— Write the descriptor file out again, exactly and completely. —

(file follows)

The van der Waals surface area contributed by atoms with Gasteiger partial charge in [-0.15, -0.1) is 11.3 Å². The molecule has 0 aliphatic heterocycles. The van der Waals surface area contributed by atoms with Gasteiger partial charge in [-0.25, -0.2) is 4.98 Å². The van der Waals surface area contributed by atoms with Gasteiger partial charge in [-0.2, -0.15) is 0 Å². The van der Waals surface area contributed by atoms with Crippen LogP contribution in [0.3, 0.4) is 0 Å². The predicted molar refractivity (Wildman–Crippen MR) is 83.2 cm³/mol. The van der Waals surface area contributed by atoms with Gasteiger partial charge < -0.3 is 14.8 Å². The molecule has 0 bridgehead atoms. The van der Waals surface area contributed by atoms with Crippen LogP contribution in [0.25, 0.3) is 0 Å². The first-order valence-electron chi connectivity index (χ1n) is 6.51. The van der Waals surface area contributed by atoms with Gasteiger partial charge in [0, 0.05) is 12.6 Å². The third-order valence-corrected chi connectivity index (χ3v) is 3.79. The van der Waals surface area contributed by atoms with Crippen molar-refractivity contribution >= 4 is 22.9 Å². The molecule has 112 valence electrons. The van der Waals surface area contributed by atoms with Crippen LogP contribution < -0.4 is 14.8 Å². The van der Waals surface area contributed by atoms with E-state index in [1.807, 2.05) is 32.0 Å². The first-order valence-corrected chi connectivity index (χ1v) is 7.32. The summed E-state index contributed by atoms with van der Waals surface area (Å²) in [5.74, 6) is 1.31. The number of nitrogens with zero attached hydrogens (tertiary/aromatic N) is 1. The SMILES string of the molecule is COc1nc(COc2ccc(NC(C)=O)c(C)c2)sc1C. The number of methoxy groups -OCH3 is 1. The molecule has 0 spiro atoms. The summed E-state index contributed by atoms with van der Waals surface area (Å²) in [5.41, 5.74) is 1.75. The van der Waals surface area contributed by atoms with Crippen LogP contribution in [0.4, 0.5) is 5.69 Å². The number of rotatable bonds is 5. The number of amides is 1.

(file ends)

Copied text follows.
The van der Waals surface area contributed by atoms with Gasteiger partial charge in [-0.15, -0.1) is 11.3 Å². The molecule has 0 aliphatic heterocycles. The van der Waals surface area contributed by atoms with Gasteiger partial charge in [-0.25, -0.2) is 4.98 Å². The van der Waals surface area contributed by atoms with Gasteiger partial charge in [-0.2, -0.15) is 0 Å². The van der Waals surface area contributed by atoms with Crippen LogP contribution in [0.3, 0.4) is 0 Å². The predicted molar refractivity (Wildman–Crippen MR) is 83.2 cm³/mol. The van der Waals surface area contributed by atoms with Gasteiger partial charge < -0.3 is 14.8 Å². The molecule has 0 bridgehead atoms. The van der Waals surface area contributed by atoms with Crippen LogP contribution in [0.25, 0.3) is 0 Å². The first-order valence-electron chi connectivity index (χ1n) is 6.51. The van der Waals surface area contributed by atoms with Gasteiger partial charge in [0, 0.05) is 12.6 Å². The third-order valence-corrected chi connectivity index (χ3v) is 3.79. The van der Waals surface area contributed by atoms with Crippen molar-refractivity contribution >= 4 is 22.9 Å². The molecule has 112 valence electrons. The van der Waals surface area contributed by atoms with Crippen LogP contribution < -0.4 is 14.8 Å². The van der Waals surface area contributed by atoms with E-state index in [1.807, 2.05) is 32.0 Å². The first-order valence-corrected chi connectivity index (χ1v) is 7.32. The summed E-state index contributed by atoms with van der Waals surface area (Å²) in [5.74, 6) is 1.31. The number of nitrogens with zero attached hydrogens (tertiary/aromatic N) is 1. The SMILES string of the molecule is COc1nc(COc2ccc(NC(C)=O)c(C)c2)sc1C. The number of methoxy groups -OCH3 is 1. The molecule has 0 spiro atoms. The summed E-state index contributed by atoms with van der Waals surface area (Å²) in [5.41, 5.74) is 1.75. The van der Waals surface area contributed by atoms with Crippen LogP contribution in [0.4, 0.5) is 5.69 Å². The number of rotatable bonds is 5. The number of amides is 1.